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Center for the School of the Future

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1 Center for the School of the Future
Bullying Prevention Tim G. Smith Director of Outreach Center for the School of the Future Utah State University My name is Tim Smith. I am the Director of Outreach at the Center for the School of the Future at Utah State University. The Center is a research Center dedicated to helping to improve public education by identifying, researching, and developing best practices. I want to makes something very clear today as I begin discussion on this topic. Nothing I present here today will make a difference in neighborhoods, in schools, or in the home without your efforts. For me the purpose of conferences is to broaden your perspective and energize your efforts. I hope that there will be something in this presentation that will provide you with some tools for making a difference.

2 Bullying Defined “Being bullied is not just an unpleasant rite of passage through childhood. It’s a public health problem that merits attention. People who are bullied as children are more likely to suffer from depression and low self esteem, well into adulthood, and the bullies themselves are more likely to engage in criminal behavior later in life”(Duane Alexander, Director, National Institute of Child Health and Human Development)

3 The Definition

4 Bullying Defined “Bullying occurs when a student or group of students targets an individual repeatedly over time, using physical or psychological aggression to dominate the victim (Hoover & Oliver, 1996; Rigby, 1995; USDOE, 1998).”

5 Bullying Defined “A student is being bullied or victimized when he or she is exposed, repeatedly and over time, to negative actions on the part of one or more students” (Elliot, 2002)

6 Bullying at Large Bullying in families Bullying in the workplace
Bullying in society Bullying in schools

7 Some Data

8 Some Data 1 in 10 students in grades 4-6 are bullied regularly
90% middle school students report observing bullying while 80% claim they have been victims 16,000 students miss school every day due to fear of bullies (Lee, 1993)

9 Bullying is a symptom of a much larger problem of antisocial behavior

10 Antisocial Behavior Recurrent violations of socially prescribed patterns of behavior Hostility, aggression, defiance, willingness to violate rules Aversive to others Deviation from accepted rules and expected standards Deviance across a range of settings

11 Antisocial Behavior Facts and Findings
Involves more boys than girls Early antisocial behavior predicts adolescent delinquency Antisocial behavior persisting beyond third grade is chronic problem Antisocial children are at risk for long term problems 70% of youth identified as antisocial are arrested within 3 yrs. of leaving school The vast majority of antisocial children are boys; antisocial behavior in girls is less evident and expressed differently than in boys (i.e.., antisocial behavior among girls is more often self-directed than outer-directed). There are two types of antisocial behavior (overt and covert). Overt involves acts against people; covert involves acts against property and/or self-abuse. By adolescence, many at-risk children display both forms, which escalates their risk status substantially. Antisocial behavior early in a child’s school career is the single best predictor of delinquency in adolescence. Three years after leaving school, 70% of antisocial youth have been arrested at least once. The stability of aggressive behavior over a decade is approximately equal to that for intelligence. The correlation for IQ over ten years is .70; for aggressive behavior, it approximates .80. Antisocial children can be identified very accurately at age 3 or 4. The more severe the antisocial behavior pattern, the more stable it is over the long term and across settings (for example,home and school); severity is also associated with higher risk for negative developmental outcomes and for police contacts/arrest. If an antisocial behavior pattern is not changed by the end of grade 3, it should be treated as a chronic condition, much like diabetes. That is, it cannot be cured but can be managed with the appropriate supports and continuing interventions. Early intervention in home, school, and community is the single best hope we have of diverting children from this path. Children who grow up antisocial are at severe risk for a host of long-term, negative developmental outcomes, including school dropout, vocational adjustment problems, drug and alcohol abuse, relationship problems, and higher hospitalization and mortality rates. Using three measures of school-related adjustment in grade 5, the arrest status of a high-risk sample can be correctly predicted in 80% of cases five years later. These measures are (1) a 5-minute teacher rating of social skills, (2) two 20-minute observations of negative-aggressive behavior on the playground involving peers, and (3) the number of discipline contacts with the principal’s office that are written up and placed in the child’s permanent school record.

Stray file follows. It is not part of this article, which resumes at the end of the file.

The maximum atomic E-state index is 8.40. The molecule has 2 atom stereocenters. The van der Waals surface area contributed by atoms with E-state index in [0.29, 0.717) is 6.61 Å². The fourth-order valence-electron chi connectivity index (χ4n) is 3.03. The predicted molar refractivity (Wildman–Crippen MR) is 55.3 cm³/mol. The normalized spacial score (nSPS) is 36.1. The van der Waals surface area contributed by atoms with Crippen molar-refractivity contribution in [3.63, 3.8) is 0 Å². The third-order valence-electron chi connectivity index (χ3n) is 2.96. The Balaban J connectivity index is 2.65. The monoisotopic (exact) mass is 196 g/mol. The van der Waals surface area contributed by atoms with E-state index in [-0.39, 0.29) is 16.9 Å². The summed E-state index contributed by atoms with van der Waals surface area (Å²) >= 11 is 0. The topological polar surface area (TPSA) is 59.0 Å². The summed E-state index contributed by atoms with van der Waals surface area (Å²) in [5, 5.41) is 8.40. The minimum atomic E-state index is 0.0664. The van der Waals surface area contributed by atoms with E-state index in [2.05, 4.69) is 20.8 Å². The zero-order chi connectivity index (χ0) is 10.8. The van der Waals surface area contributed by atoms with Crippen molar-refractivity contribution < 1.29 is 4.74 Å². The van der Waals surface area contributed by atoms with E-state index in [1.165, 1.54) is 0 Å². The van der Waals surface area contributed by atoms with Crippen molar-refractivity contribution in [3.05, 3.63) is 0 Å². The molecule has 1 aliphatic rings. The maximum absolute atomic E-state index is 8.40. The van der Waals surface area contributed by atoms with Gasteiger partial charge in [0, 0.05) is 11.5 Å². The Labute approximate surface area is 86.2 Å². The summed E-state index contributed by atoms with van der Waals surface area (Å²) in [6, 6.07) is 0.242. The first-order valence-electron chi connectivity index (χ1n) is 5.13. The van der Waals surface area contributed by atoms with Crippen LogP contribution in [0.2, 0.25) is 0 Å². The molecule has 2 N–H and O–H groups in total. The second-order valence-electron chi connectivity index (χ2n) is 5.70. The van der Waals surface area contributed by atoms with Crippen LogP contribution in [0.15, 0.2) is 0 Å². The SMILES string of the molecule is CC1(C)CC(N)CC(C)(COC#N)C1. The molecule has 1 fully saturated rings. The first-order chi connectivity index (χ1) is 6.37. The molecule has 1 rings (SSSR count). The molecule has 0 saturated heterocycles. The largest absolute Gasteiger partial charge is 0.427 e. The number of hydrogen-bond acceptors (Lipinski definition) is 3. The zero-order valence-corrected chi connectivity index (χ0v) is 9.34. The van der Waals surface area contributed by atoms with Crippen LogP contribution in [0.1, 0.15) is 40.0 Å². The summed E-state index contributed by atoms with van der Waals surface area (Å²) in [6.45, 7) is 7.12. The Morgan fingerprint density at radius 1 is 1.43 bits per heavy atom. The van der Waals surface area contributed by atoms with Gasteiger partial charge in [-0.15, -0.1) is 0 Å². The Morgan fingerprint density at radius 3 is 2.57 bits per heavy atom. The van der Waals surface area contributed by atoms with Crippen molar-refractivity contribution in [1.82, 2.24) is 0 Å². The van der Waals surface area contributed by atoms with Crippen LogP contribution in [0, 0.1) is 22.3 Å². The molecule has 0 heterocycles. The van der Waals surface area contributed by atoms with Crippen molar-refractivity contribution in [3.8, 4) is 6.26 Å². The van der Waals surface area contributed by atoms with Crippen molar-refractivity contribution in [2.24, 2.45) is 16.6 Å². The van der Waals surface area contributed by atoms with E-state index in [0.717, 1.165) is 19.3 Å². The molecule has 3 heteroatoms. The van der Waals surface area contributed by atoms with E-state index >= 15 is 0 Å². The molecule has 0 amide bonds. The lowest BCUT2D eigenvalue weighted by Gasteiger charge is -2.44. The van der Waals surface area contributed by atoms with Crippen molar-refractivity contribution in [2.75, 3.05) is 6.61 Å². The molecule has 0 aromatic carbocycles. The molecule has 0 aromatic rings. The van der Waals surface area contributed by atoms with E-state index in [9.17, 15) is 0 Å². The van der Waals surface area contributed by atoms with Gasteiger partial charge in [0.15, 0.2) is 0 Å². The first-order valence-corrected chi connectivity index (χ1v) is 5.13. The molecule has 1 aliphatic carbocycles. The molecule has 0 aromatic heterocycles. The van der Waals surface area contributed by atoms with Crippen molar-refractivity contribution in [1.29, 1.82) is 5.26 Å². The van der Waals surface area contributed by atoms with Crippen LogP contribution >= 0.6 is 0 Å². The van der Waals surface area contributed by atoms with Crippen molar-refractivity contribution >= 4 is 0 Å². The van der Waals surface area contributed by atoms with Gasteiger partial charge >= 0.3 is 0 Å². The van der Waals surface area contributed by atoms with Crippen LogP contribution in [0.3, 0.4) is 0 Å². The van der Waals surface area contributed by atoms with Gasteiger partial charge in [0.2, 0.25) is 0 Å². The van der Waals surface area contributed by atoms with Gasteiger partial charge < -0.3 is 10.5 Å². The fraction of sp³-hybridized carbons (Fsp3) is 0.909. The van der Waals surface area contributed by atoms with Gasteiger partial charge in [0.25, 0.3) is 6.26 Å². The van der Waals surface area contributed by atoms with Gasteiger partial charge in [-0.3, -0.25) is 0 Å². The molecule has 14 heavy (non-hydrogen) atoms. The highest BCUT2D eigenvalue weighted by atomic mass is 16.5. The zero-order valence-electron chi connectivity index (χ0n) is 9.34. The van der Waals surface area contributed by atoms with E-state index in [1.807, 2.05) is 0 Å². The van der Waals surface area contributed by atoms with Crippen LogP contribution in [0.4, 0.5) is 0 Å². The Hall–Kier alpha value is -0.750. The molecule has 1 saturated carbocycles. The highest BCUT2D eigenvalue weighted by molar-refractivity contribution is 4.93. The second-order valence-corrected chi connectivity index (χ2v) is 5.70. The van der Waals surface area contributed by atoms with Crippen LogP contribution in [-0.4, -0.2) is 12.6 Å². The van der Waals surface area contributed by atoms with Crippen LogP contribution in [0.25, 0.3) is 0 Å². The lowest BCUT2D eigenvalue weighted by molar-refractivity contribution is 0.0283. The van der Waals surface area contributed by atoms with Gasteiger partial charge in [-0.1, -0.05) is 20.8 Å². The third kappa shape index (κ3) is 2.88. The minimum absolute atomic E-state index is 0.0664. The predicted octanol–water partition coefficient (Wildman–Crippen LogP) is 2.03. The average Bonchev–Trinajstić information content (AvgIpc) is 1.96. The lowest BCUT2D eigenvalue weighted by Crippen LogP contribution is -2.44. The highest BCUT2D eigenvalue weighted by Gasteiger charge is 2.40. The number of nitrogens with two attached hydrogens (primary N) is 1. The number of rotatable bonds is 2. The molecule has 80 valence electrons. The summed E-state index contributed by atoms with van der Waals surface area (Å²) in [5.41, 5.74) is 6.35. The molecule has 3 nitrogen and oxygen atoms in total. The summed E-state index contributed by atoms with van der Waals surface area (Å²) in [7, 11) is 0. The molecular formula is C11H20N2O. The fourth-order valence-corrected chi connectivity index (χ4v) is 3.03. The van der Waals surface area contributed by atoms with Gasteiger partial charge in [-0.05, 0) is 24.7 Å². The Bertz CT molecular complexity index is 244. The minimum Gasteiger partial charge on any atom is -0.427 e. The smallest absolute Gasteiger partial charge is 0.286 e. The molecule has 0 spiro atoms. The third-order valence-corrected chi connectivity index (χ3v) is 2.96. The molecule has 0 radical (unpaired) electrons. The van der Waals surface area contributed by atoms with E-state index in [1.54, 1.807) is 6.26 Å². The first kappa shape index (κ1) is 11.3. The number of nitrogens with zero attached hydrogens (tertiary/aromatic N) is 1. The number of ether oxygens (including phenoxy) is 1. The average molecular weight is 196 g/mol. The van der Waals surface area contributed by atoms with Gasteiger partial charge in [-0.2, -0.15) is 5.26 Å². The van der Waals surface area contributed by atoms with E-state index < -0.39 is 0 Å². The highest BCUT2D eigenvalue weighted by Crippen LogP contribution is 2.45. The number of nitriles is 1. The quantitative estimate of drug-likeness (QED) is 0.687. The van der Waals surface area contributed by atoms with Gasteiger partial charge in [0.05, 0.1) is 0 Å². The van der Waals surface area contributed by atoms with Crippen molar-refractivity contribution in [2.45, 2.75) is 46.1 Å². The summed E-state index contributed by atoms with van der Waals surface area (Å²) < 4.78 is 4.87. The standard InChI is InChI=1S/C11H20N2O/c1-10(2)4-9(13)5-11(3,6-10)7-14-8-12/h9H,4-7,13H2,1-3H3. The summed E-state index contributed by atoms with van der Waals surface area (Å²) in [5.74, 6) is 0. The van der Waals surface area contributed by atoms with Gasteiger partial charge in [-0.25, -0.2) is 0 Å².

13 Trends Teenage violence has more than doubled in the past ten years (Gegax & Bai, 1999) Each year between 2,500 and 3,000 teenagers are arrested and charged in the death of others teenagers and adults. Between 1985 and 1994 the arrests fo year-old children and youth for homicide, rape, robbery, and assault increased by 70% (Walsh, 1997). In a single month, one in nine of the nation’s high school students brought a weapon to school (Burke, 1998).

14 Some Causes

15 Role of the Media By the time children start school, they will have seen over 8,000 murders on television and over 100,000 violent acts. By the time they graduate from high school, these numbers will double (American Academy of Child and Adolescents Psychiatry, 1995) Lyrics from Michael Mather , best known as Eminem, talk about sticking nails through eyelids and slitting parents’ throats. Children have access to video games like Doom, Diablo, and Kingpin, which advertises “multiplayer gang bang death” and “see the damage done including exit wounds”

16 Role of the Media Media has led to increased desensitization to violence and victims of violence (American Psychological Association, 1993). Youth accept violence as a way to solve problems (American Academy of Child and Adolescent Psychiatry, 1995) Increased aggressiveness and antisocial behavior. Teenage life is defined by the media. Increased fear of becoming a victim Increased appetite for more violence.